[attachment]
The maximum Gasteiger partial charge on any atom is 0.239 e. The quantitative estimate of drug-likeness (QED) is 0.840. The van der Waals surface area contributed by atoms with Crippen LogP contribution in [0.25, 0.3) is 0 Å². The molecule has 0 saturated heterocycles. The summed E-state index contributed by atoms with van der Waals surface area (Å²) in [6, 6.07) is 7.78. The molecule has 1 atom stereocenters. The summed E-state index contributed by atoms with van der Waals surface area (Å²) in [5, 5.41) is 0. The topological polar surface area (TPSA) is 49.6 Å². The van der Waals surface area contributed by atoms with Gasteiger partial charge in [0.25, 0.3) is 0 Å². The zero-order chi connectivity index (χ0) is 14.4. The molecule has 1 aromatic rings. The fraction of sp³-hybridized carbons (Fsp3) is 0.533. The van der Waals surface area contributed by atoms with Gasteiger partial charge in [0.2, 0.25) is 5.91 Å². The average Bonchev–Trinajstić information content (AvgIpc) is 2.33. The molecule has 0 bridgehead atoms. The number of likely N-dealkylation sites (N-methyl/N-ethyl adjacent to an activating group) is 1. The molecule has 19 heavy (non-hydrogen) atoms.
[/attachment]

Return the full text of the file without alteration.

The maximum Gasteiger partial charge on any atom is 0.239 e. The quantitative estimate of drug-likeness (QED) is 0.840. The van der Waals surface area contributed by atoms with Crippen LogP contribution in [0.25, 0.3) is 0 Å². The molecule has 0 saturated heterocycles. The summed E-state index contributed by atoms with van der Waals surface area (Å²) in [6, 6.07) is 7.78. The molecule has 1 atom stereocenters. The summed E-state index contributed by atoms with van der Waals surface area (Å²) in [5, 5.41) is 0. The topological polar surface area (TPSA) is 49.6 Å². The van der Waals surface area contributed by atoms with Gasteiger partial charge in [0.25, 0.3) is 0 Å². The zero-order chi connectivity index (χ0) is 14.4. The molecule has 1 aromatic rings. The fraction of sp³-hybridized carbons (Fsp3) is 0.533. The van der Waals surface area contributed by atoms with Gasteiger partial charge in [0.2, 0.25) is 5.91 Å². The average Bonchev–Trinajstić information content (AvgIpc) is 2.33. The molecule has 0 bridgehead atoms. The number of likely N-dealkylation sites (N-methyl/N-ethyl adjacent to an activating group) is 1. The molecule has 19 heavy (non-hydrogen) atoms.